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How Corporate America Is Reacting to Wednesday's Political Chaos

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Business leaders have strongly condemned Wednesday's violence in the Capitol Hill, where four people lost their lives, according to D.C. police chief Robert Contee. 

After freezing President Trump's Facebook  (FB) - Get Meta Platforms Inc. Class A Report account after the Capitol Hill violence, its CEO Mark Zuckerberg took a step further, announcing the ban of Trump's Facebook and Instagram account at least for the remainder of his time in office. 

"We believe the risks of allowing the President to continue to use our service during this period are simply too great," Zuckerberg said in his Facebook post. "Therefore, we are extending the block we have placed on his Facebook and Instagram accounts indefinitely and for at least the next two weeks until the peaceful transition of power is complete."

It's worth noting that, on Wednesday, another social media giant Twitter  (TWTR) - Get Twitter, Inc. Report also suspended Trump's account for at least 12 hours.

America's largest manufacturing association, the National Association of Manufacturers, which boasts 14,000 companies in 50 states, even suggested Vice President Mike Pence invoke the 25th Amendment to remove Trump from office.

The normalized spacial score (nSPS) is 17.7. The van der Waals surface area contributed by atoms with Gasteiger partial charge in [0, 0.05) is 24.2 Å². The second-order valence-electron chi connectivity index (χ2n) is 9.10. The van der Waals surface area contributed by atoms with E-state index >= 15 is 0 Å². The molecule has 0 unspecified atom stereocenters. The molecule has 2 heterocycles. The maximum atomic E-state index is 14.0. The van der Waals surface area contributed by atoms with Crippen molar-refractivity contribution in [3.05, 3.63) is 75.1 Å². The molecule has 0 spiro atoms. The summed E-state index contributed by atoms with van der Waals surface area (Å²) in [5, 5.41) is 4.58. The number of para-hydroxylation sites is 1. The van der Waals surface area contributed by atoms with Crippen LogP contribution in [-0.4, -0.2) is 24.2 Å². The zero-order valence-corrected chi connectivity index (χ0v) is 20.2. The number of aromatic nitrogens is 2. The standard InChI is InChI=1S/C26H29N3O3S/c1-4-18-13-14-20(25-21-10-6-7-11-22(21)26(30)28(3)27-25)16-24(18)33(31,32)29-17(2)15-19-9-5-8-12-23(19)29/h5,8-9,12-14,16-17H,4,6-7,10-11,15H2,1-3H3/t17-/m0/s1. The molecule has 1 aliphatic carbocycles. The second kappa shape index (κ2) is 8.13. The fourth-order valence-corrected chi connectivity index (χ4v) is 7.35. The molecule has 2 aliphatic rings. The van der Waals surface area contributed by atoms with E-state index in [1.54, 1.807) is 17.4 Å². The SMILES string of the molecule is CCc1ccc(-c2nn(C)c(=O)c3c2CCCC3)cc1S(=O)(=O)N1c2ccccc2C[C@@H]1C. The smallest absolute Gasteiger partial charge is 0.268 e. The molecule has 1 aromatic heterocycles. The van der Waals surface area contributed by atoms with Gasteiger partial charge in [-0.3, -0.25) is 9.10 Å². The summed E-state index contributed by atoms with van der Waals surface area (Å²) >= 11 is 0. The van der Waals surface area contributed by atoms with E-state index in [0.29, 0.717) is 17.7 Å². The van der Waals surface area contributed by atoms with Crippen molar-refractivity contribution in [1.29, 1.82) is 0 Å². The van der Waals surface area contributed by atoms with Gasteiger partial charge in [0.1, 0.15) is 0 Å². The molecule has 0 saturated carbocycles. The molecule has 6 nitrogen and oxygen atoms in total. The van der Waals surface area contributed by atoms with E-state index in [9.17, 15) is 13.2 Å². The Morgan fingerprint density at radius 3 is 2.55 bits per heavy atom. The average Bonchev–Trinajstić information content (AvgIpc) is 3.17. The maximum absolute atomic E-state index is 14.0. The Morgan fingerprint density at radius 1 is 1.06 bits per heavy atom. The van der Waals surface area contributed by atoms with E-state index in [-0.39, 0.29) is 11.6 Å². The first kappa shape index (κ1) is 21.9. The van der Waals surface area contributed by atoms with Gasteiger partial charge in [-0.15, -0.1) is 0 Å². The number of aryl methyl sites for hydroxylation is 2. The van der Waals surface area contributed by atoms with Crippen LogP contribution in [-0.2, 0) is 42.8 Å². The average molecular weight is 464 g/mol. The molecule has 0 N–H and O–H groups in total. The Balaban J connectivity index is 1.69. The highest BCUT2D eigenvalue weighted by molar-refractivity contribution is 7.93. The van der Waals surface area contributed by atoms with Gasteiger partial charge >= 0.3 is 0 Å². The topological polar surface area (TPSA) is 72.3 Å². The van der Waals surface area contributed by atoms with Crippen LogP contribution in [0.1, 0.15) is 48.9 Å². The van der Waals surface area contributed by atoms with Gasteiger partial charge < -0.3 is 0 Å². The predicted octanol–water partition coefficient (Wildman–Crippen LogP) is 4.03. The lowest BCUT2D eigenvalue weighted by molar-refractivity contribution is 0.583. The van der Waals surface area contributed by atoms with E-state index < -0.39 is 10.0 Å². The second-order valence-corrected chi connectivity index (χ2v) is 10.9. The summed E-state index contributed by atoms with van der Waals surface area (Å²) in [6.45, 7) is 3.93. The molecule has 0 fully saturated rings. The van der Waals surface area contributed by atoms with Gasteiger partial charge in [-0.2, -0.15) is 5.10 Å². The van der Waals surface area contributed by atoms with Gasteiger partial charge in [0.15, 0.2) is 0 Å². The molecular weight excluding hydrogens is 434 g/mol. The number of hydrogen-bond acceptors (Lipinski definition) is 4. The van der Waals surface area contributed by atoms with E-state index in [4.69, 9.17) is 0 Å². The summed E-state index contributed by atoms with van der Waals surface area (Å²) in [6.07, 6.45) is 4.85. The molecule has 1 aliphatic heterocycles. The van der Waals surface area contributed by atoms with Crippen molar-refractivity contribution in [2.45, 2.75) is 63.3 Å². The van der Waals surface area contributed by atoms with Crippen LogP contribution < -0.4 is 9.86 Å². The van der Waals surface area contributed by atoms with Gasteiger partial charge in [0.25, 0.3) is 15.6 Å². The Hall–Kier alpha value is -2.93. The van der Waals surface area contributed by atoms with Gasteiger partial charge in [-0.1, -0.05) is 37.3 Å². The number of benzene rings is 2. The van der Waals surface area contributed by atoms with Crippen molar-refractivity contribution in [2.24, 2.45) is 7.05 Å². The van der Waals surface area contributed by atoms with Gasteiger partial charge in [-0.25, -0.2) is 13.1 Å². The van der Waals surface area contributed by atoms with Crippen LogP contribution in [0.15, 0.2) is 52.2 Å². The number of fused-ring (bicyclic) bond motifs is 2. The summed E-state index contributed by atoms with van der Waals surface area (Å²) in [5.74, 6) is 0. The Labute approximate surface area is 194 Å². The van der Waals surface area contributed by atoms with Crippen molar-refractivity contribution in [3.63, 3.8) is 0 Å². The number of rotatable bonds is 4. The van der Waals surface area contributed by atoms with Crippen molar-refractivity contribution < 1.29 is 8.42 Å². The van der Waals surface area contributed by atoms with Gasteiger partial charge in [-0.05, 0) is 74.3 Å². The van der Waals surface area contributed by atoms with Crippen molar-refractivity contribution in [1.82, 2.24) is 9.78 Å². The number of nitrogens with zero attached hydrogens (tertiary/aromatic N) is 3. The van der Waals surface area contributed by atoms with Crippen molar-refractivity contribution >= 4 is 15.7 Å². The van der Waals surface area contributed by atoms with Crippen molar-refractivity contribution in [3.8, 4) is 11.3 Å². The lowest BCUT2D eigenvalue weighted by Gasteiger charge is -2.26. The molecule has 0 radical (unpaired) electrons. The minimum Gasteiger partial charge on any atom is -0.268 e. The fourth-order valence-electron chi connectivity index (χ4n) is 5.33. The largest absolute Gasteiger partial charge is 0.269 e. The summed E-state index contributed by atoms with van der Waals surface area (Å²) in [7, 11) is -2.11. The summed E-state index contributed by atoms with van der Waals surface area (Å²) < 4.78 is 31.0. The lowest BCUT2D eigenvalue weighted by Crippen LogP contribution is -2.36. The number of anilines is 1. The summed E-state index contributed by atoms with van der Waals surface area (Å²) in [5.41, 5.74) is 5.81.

“This is not the vision of America that manufacturers believe in and work so hard to defend," CEO Jay Timmons, said, in a statement. "Anyone indulging conspiracy theories to raise campaign dollars is complicit. Vice President Pence, who was evacuated from the Capitol, should seriously consider working with the Cabinet to invoke the 25th Amendment to preserve democracy."

Apple  (AAPL) - Get Apple Inc. Report CEO Tim Cook called the day "sad and shameful."

"Those responsible for this insurrection should be held to account, and we must complete the transition to President-elect Biden’s administration," Cook tweeted.

Companies like JPMorgan, Chevron  (CVX) - Get Chevron Corporation Report and others also took to social media to express their concerns.

“This is not who we are as a people or a country. We are better than this," said JPMorgan Chase CEO Jamie Dimon.

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